By Deepak Kumar, Carolina Alves, Aditi Dixit, and Surbhi Kesar
In a world marked by stark hierarchies, the constitution of knowledge is not immune to social contradictions. Varied axes of power relations among and across genders, classes, races, castes, and nations play a pivotal role in the making, remaking, and regulation of knowledge. Critical scholars from across the disciplinary and geographical spectrum have tried to understand how the social production of knowledge perpetuates inequitable power (see Stoddard, 2007).
This phenomenon is all the more critical in the field of economics where the disciplinary objective is the study of economic relations through which societies create and distribute wealth. The role of economics has not only been to passively identify and analyse these relations but also in actively moulding them. Given the significance of the economic in reproducing the social, it is important that economics as a discipline be conscious of the myriad ways in which these hierarchies influence the scope of its study, its frameworks, and methods of analyses.
Mainstream and the scientific method
While social reality is shaped by historical contingency and social conflict, mainstream economics is premised on eternal natural laws and harmony of social interests. The discipline relies on an approach that is largely limited to viewing social behaviour through the lens of methodological individualism and economic macrodynamics within the framework of equilibrium solutions of mathematical models (Hausman, 1992; Dow, 1997; Alves and Kvangraven, 2020). In this view, the ‘scientific’ progress of the discipline has been an incremental march, each ‘development’ leaving behind some inadequacy in theories past, towards a more proximate understanding of historically invariant laws.
Ideologues and adherents have rationalised this view of a ‘pure economics’ on grounds of a near exclusive claim among social sciences on the scientific method. They argue that it proffers on their disciplinary framework, and by extension its practice, a ‘value-neutrality’ – impartiality and overcoming of biases – that other approaches and social science disciplines purportedly lack (Robbins, 1932; Friedman, 1966). This is expressed in the branding of ‘economic sciences’ that gained common currency through the 20th century.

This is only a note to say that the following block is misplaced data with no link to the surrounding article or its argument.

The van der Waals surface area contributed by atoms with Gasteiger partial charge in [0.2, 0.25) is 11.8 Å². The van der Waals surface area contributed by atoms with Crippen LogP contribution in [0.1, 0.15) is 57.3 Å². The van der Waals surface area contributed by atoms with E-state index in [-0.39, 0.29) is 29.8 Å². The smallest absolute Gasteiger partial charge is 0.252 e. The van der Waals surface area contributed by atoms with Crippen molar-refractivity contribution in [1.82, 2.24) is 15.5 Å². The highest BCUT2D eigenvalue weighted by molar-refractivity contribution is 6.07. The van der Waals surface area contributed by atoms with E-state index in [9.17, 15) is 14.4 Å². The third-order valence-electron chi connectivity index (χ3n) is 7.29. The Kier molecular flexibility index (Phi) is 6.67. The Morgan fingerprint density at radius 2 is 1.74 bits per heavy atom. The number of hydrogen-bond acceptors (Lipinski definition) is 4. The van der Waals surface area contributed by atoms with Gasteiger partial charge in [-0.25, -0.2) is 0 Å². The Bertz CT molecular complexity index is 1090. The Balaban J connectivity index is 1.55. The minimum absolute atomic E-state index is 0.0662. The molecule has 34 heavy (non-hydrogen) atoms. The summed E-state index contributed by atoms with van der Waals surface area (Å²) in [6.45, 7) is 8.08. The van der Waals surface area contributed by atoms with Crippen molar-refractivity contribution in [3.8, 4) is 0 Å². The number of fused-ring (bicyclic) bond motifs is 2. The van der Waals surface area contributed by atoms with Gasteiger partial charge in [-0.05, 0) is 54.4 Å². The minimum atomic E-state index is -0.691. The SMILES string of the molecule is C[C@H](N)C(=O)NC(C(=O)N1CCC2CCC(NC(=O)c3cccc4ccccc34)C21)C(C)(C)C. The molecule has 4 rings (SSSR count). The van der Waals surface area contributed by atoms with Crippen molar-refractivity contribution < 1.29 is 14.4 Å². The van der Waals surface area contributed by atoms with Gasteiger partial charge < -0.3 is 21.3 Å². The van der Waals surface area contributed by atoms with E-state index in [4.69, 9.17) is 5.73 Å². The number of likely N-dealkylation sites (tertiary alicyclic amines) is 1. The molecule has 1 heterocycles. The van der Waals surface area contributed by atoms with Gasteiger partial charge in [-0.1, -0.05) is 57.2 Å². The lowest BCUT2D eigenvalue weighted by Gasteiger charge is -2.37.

The belief and attachment to a unique ‘way’ to do economics has imbibed in it an inflexible hierarchy, with scholars located in positions of relative privilege having disproportionate influence in defining and regulating necessary bounds of knowledge and participation. This gatekeeping is evidenced in the tyranny of the top five journals (Heckman and Moktan, 2020), the prejudice against ideas from outside the economics mainstream (Javdani and Chang, 2019), the exclusion of heterodox contributions from mainstream journals (Reardon, 2008), dominance of the US and Europe in the discipline (Das et al, 2013), and the largely white male social constitution of the profession (Bayer and Rouse, 2016; CSMGEP, 2020).
There are inherent limitations in searching for invariant laws of the social world in the image of the natural sciences. People’s behaviour is shaped by a confluence of social, economic, cultural, and legal factors; coevolving with their relation to the natural-physical world. The laws of motion of society are then far more contingent, diverse, and volatile than can be accommodated in the reductive estimation of science subscribed to by mainstream economists. The issue here is not one of whether some degree of abstraction is necessary (to which the answer is yes), but rather if such unrealistic assumptions and claims of universality, objectivity, and neutrality are necessary.
Heterodoxy, diversification, and decolonisation
The discipline’s monolithic approach has limited the development of a pluralist intellectual edifice suited to study the reproductive mechanism of the economic system and the society in which it is embedded. It does this by delegitimising and relegating to the side-lines people and perspectives whose contribution to knowledge systems is at odds with and therefore poses a challenge to this ideological hegemony.
This hegemony has from the outset birthed opposition from scholars and allies located on the punitive end of exploitative social relations. Contributions from feminists, people of colour, scholars from the underdeveloped world, and scholars writing from non-mainstream perspectives have not only advocated greater representation and diversity of perspectives in the discipline but also enriched its practice by overcoming scholarly limitations of its more orthodox persuasions. They have operated – at times only implicitly – within the mould of heterodoxy given its more organic treatment of power.